Dell made two bold moves last week that bolster its apps modernization street cred. Since MAKE Technologies and Clerity Solutions may not be household names to you, here are our observations about the moves and some rumination on what it means to you.
Who Dell Bought
- MAKE Technologies (MAKE) – Vancouver, BC-based MAKE brings powerful application analysis, apps portfolio management, and advanced re-engineering capabilities to Dell.
- Clerity Solutions (Clerity) – not to be confused with CA-Clerity – the PPM tool, it was one of the last remaining COBOL compiler vendors in the business of rehosting COBOL applications to Unix and Microsoft operating systems. It and Micro Focus arguably owned the lion's share of the market.
What Dell Gains / Why It Matters
- Dell can distinguish its service offerings from pure labor arbitrage. MAKE was a software-product company with a services arm, and its product offering is rich and complex enough to require a services engagement. In that light, the union with Dell (post Perot acquisition) makes perfect sense – Dell gets to distinguish itself from the labor-arbitrage model of consulting where firms throw bodies at projects. MAKE brings powerful application tools with semantic impact analysis that enable firms to reengineer legacy applications. MAKE wrapped the tools in a process that was highly effective at re-engineering large legacy applications to modern platforms. Services firms that ignore MAKE's processes tend to fail / require bailout from MAKE to place the project back on the path to success. If Dell embraces the MAKE process as well as the tooling, it will gain a formidable weapon for its services arm.
- HP and Oracle need COBOL options. Given its focus on moving (re-hosting) COBOL from mainframes to pretty much anywhere else, Clerity's potential suitors MAY have included HP, Oracle, and perhaps even IBM. HP and Oracle have a similar interest in bringing COBOL applications from mainframes to their hardware and software ecosystems. As things currently stand, HP and Oracle offerings will have to embrace (or buy) Dell's primary competitor in the COBOL compiler space – Micro Focus – as there are few other viable choices.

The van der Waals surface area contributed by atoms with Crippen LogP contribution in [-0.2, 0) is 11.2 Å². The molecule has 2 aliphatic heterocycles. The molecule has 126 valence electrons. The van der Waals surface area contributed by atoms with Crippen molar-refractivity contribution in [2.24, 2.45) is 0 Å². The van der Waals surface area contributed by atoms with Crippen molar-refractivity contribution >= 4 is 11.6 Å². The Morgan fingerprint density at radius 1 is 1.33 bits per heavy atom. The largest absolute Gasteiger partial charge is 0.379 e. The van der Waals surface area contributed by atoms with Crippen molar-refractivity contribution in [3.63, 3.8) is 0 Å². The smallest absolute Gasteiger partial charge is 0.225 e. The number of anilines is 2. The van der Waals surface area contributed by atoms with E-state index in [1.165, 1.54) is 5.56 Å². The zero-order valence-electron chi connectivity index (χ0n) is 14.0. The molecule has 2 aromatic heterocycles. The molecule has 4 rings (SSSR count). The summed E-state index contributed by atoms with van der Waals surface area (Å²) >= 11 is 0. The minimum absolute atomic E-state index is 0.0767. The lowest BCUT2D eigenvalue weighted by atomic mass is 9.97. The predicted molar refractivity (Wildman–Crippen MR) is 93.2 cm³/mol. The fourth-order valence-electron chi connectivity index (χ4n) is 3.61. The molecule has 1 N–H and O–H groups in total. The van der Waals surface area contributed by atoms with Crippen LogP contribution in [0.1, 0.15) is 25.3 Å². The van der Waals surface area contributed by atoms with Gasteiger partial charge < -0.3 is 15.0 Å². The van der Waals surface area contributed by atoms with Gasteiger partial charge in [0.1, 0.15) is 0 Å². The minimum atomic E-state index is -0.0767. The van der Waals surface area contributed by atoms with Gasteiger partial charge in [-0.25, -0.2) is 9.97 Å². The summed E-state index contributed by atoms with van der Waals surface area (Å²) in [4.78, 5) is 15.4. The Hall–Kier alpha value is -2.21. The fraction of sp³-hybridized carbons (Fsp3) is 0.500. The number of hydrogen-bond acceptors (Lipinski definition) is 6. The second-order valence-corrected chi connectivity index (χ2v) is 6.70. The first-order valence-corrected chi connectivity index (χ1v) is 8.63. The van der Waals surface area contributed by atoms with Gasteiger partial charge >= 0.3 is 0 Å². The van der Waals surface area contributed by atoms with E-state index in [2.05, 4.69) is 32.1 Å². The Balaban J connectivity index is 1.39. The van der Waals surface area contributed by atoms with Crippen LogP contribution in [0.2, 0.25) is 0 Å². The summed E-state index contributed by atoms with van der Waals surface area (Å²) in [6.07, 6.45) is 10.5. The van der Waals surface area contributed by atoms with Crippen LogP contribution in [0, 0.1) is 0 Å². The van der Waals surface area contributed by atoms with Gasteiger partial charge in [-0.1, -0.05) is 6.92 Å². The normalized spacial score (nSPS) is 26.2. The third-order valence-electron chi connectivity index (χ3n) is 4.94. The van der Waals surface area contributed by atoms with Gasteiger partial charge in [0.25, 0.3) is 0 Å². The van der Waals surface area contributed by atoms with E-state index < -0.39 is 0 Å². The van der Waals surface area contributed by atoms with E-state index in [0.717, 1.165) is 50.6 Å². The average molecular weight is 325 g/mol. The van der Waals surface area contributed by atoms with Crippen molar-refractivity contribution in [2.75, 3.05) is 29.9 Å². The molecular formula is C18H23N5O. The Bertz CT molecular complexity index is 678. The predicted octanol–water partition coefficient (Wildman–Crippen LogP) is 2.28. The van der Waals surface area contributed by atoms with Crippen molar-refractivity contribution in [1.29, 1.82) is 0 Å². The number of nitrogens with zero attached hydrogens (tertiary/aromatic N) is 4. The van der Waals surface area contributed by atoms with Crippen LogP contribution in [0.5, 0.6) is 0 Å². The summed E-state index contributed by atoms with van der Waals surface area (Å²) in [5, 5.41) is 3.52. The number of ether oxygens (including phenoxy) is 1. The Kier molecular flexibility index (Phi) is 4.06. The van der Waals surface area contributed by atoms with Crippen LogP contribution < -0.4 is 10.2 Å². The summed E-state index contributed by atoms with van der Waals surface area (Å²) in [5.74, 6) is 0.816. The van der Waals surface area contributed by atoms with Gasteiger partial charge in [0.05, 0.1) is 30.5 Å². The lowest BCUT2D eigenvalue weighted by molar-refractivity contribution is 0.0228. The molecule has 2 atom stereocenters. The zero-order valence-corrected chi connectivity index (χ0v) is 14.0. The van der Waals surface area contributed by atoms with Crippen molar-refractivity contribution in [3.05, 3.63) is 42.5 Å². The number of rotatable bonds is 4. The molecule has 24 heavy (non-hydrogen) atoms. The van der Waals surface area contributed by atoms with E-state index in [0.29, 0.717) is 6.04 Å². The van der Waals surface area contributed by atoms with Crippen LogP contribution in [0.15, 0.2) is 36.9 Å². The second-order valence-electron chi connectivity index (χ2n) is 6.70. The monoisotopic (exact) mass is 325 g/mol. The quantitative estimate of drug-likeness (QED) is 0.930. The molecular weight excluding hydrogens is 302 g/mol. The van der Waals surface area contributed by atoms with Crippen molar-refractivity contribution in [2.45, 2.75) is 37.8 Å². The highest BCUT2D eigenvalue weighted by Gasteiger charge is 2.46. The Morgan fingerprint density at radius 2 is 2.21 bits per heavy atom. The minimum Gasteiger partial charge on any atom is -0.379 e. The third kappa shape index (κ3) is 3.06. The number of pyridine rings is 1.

- Micro Focus needs a competitor. Many Forrester inquiries about Micro Focus lament its pricing and contract negotiation policies. Dell's move leaves Micro Focus as a virtual lone-wolf vendor selling all (a COBOL compiler, file management, batch, and online aids). Customers may see an (allegedly) already aggressive Micro Focus become even more emboldened with regards to pricing and contract negotiations. Dell is likely to tend toward services-led engagements rather than continuing to sell Clerity and MAKE as pure software products.
- Dell gains lots of new opportunities. MAKE had high hopes for application portfolio management (APM) it was unable to fulfill given its small size and market reach – Dell changes the game on that score. With the right levels of investment in APM, Dell has an opportunity to revitalize and upsell every existing customer – think an instrumented dashboard of the application portfolio with a road map of how to proceed in streamlining and optimizing it. Dell has the opportunity to attract new customers with the same offering as well as extend its modernization to cloud-based solutions. Finally, over a broad enough swath of customer environments, genericized application portfolio data represents a gold mine of statistical information – both for sale and as fact-based marketing collateral that tracks Dell's improvement of its customers' application portfolios.
The sky truly is the limit for Dell – if it plays its cards right.